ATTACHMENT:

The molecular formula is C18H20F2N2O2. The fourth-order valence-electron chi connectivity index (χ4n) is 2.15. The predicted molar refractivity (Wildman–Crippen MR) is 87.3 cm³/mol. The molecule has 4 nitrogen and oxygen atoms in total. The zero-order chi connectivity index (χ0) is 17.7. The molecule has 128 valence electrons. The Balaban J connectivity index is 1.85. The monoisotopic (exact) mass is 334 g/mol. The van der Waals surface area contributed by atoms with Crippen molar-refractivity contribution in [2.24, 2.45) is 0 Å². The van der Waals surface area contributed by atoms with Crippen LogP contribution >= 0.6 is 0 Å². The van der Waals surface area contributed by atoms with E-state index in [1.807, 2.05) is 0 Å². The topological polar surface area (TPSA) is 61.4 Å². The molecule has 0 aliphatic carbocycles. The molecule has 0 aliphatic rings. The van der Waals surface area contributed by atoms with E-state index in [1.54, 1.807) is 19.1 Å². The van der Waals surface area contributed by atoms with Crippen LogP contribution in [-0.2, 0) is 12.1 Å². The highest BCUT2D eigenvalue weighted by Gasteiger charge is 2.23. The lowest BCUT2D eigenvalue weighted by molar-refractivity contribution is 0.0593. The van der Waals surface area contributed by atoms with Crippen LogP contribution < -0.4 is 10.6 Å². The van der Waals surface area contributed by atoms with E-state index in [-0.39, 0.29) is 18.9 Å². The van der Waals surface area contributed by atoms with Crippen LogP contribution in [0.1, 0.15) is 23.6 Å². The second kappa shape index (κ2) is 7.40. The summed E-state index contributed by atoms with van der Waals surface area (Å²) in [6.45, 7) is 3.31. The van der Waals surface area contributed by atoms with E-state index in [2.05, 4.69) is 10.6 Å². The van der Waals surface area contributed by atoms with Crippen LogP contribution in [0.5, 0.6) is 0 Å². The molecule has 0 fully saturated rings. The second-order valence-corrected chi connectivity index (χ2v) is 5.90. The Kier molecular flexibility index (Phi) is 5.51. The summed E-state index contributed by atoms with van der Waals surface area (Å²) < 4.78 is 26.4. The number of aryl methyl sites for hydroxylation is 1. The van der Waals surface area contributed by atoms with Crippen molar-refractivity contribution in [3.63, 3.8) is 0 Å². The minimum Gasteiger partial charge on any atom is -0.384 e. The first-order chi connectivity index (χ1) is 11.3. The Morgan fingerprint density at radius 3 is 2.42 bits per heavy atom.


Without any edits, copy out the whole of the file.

The molecular formula is C18H20F2N2O2. The fourth-order valence-electron chi connectivity index (χ4n) is 2.15. The predicted molar refractivity (Wildman–Crippen MR) is 87.3 cm³/mol. The molecule has 4 nitrogen and oxygen atoms in total. The zero-order chi connectivity index (χ0) is 17.7. The molecule has 128 valence electrons. The Balaban J connectivity index is 1.85. The monoisotopic (exact) mass is 334 g/mol. The van der Waals surface area contributed by atoms with Crippen molar-refractivity contribution in [2.24, 2.45) is 0 Å². The van der Waals surface area contributed by atoms with Crippen LogP contribution >= 0.6 is 0 Å². The van der Waals surface area contributed by atoms with E-state index in [1.807, 2.05) is 0 Å². The topological polar surface area (TPSA) is 61.4 Å². The molecule has 0 aliphatic carbocycles. The molecule has 0 aliphatic rings. The van der Waals surface area contributed by atoms with E-state index in [1.54, 1.807) is 19.1 Å². The van der Waals surface area contributed by atoms with Crippen LogP contribution in [-0.2, 0) is 12.1 Å². The highest BCUT2D eigenvalue weighted by Gasteiger charge is 2.23. The lowest BCUT2D eigenvalue weighted by molar-refractivity contribution is 0.0593. The van der Waals surface area contributed by atoms with Crippen LogP contribution < -0.4 is 10.6 Å². The van der Waals surface area contributed by atoms with E-state index in [-0.39, 0.29) is 18.9 Å². The van der Waals surface area contributed by atoms with Crippen LogP contribution in [0.1, 0.15) is 23.6 Å². The second kappa shape index (κ2) is 7.40. The summed E-state index contributed by atoms with van der Waals surface area (Å²) in [6.45, 7) is 3.31. The van der Waals surface area contributed by atoms with E-state index in [2.05, 4.69) is 10.6 Å². The van der Waals surface area contributed by atoms with Crippen LogP contribution in [0.5, 0.6) is 0 Å². The molecule has 0 fully saturated rings. The second-order valence-corrected chi connectivity index (χ2v) is 5.90. The Kier molecular flexibility index (Phi) is 5.51. The summed E-state index contributed by atoms with van der Waals surface area (Å²) < 4.78 is 26.4. The number of aryl methyl sites for hydroxylation is 1. The van der Waals surface area contributed by atoms with Crippen molar-refractivity contribution in [3.63, 3.8) is 0 Å². The minimum Gasteiger partial charge on any atom is -0.384 e. The first-order chi connectivity index (χ1) is 11.3. The Morgan fingerprint density at radius 3 is 2.42 bits per heavy atom.